Why doesn’t Google update every Pixel at the same time?

Why doesn’t Google update every Pixel at the same time?

One of the most important promises Google makes about Pixel phones is immediate access to the latest Android software updates. Yet practical experience shows that’s not always the case – and both Google and US carriers are to blame.

Take last week’s Pixel 2 patch. After users complained about dull colors caused by controversial color calibration, Google announced it was rolling out an OTA (over-the-air) update that would allow users to set their colors to a hyper-saturated mode more typical of AMOLED displays.

Though the update isn’t perfect, it was an encouragingly swift response by Google. Not long after the announcement, some Pixel 2 users around the world began to receive the update.

But the keyword here is ‘some.’

The big change in the most recent Pixel 2 update is the ‘Saturated’ color option

Nearly a week after it first began to roll out, many Pixel 2 XL owners have yet to receive the update. This primarily seems to affect T-Mobile and Project Fi (a Google-owned carrier powered by T-Mobile and Sprint) customers.

As explained by this excellent Reddit post (and confirmed to us by Google), US carriers have to approve updates for devices running on their network – even though the phone is only sold in Verizon Stores. Basically, carriers want to make sure the updates don’t break compatibility with their own features like Wi-Fi calling, so the Pixels check which carrier you’re on. (This only appears to apply to feature updates, not security patches).

Once you’ve inserted a SIM, the Pixels will associate your phone to a specific carrier, and only deliver updates that have been approved by said carrier. Occasionally, they’ll even download specific builds for those carriers, even though functionality is essentially identical.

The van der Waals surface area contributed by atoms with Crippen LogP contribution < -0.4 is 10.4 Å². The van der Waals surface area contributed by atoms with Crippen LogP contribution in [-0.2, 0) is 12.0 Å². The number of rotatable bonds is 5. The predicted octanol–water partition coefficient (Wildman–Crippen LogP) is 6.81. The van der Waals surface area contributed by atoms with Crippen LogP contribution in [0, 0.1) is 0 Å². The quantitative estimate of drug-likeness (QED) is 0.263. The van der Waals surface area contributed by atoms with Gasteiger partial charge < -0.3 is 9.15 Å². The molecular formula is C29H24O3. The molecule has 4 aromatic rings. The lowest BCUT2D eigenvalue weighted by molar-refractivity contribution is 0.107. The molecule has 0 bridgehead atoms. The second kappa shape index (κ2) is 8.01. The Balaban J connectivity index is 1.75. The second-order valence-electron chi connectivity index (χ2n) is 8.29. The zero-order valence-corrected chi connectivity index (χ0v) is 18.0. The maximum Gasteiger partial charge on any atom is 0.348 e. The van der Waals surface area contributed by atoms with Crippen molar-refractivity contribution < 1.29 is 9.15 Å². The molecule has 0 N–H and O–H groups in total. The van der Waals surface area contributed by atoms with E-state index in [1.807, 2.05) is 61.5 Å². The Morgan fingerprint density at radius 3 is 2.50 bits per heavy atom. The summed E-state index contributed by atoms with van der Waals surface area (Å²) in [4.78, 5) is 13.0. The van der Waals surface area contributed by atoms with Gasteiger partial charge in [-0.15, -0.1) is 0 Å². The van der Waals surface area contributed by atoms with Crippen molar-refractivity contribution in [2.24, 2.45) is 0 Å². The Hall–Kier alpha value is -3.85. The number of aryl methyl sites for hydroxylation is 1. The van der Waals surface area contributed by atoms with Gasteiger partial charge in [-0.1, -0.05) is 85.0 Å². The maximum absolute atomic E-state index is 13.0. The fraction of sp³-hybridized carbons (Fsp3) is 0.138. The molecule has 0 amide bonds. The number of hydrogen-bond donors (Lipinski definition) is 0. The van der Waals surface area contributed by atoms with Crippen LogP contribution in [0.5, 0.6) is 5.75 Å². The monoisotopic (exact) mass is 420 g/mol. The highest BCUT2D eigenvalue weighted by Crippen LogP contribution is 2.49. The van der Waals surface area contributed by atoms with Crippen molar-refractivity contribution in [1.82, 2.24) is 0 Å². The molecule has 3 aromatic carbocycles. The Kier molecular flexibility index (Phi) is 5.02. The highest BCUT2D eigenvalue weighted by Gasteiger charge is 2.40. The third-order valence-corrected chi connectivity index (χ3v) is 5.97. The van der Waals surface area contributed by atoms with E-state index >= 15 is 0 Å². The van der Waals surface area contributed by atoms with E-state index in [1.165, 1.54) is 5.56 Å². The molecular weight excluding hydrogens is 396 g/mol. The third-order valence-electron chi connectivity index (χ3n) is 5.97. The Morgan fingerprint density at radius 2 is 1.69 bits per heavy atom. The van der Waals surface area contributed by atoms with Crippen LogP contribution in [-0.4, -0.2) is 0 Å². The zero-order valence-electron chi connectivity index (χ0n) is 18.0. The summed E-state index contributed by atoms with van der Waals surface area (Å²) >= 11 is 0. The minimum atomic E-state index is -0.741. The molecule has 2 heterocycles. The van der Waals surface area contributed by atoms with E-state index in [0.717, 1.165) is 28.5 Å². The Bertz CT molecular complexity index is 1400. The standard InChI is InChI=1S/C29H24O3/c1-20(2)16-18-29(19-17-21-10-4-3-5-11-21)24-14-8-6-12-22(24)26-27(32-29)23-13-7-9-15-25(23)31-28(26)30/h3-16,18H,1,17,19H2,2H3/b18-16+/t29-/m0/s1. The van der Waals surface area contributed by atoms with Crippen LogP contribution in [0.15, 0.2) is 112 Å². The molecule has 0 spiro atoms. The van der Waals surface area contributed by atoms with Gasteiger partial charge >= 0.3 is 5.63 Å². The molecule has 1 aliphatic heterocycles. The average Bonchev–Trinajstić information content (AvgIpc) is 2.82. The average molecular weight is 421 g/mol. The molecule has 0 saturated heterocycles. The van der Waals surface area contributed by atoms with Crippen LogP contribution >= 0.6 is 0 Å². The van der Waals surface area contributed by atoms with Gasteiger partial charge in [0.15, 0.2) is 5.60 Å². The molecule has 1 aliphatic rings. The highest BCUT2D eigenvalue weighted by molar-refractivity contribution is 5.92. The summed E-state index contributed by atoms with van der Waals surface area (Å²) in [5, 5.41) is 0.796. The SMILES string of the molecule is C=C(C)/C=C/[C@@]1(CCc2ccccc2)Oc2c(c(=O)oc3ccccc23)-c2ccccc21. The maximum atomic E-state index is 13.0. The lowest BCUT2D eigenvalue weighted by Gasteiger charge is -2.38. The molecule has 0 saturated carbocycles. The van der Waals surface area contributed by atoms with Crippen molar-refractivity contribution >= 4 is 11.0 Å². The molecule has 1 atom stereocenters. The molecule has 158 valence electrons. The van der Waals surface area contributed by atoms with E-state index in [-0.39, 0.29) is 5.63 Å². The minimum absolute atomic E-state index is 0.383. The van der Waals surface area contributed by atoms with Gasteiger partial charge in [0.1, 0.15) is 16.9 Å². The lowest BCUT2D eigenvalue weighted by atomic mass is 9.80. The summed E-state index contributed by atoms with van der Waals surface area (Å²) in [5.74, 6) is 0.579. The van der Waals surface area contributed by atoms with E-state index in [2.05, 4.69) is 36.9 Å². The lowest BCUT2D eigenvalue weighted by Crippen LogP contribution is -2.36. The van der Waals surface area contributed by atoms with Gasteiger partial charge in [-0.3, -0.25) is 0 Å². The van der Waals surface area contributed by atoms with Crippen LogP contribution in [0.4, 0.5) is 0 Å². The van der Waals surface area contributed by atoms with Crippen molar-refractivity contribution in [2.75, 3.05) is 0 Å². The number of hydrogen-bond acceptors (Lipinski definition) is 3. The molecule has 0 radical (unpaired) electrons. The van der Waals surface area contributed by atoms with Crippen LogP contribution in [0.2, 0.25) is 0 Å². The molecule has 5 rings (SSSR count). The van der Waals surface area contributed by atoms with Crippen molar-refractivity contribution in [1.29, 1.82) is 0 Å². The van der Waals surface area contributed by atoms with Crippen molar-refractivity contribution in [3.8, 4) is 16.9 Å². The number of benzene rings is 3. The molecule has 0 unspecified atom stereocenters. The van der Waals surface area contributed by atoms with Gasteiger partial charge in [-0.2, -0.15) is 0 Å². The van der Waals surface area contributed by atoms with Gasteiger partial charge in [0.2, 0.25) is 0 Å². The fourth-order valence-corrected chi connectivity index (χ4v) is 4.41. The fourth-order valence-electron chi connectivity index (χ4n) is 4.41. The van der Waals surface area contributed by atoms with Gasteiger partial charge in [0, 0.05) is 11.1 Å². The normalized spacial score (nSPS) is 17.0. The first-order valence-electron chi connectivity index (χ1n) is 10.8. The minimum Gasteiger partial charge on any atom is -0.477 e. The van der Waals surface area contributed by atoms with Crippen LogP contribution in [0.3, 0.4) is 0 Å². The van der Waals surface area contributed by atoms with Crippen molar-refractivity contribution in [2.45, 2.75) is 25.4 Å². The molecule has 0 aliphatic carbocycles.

Case in point: if you’re carrier is blocking an update download on your Pixel, all you have to do is remove the SIM and perform a factory reset. The Pixel will then be able download the latest update, and after that’s done you can put your SIM back in. Google won’t revert you to an older build, even if the new build hasn’t been approved by the carrier.

In fact, it seems that usually all you really have to do is simply swap out your SIM to another carrier’s – even if that SIM is no longer active. On my own T-Mobile device, popping an inactive Verizon SIM immediately did the trick: the OTA showed in System Updates. Putting the T-Mobile SIM back in made it disappear.

That’s all a little disappointing, even if the update should be out for everyone within the next few days. After all, one of the primary reasons for getting a Pixel phone is being able to get updates as soon as they come. Waiting a week may not sound all that bad, but it still runs counter to that initial promise. Considering the issues plaguing the first batch of Pixel 2s, a timely update could be the difference between a user keeping their phone or exchanging it for something else.

It’s also worth noting this delay is neither the first nor the worst I’ve seen from Google’s own devices; I sometimes had to wait weeks for Nexus devices to get updates over the air for the same carrier-related reasons.

It’s fair that carriers want to make sure updates don’t break any of their services. And if you’re impatient, more advanced users can simply sideload OTAs through some command-line via ADB (or use the aforementioned SIM tricks). There’s an excellent guide on how to do so here ( though proceed at your own risk).

But I really shouldn’t have to go through such circuitous methods for a device that’s supposed to represent the best software experience on Android. I expect that from other Android devices, but not from the Pixels. After all, carriers have to approve Apple’s updates in the same way, yet iOS updates arrive for everyone at the same time. If anything, Apple actually manages to build some hype around small updates because they become mass events.

Of course, even Google can’t match Apple’s smartphone clout, and chances are the latter gets the highest priority for OTA approvals from carriers. But I can’t help but feel Google could handle updates a little more seamlessly, ideally by pressuring carriers for faster approvals. If that’s not possible, other options include timing the OTA updates so that everyone gets them at the same time, making it easier to sideload them, or being more transparent about why these carrier-related delays exist.

Point is, the Pixel is supposed to be team green’s choice for the latest and greatest Android software experience. Though the Pixels may be far better than most other phones in this regard, making some of its most ardent users wait even a few days still puts a damper on that image.

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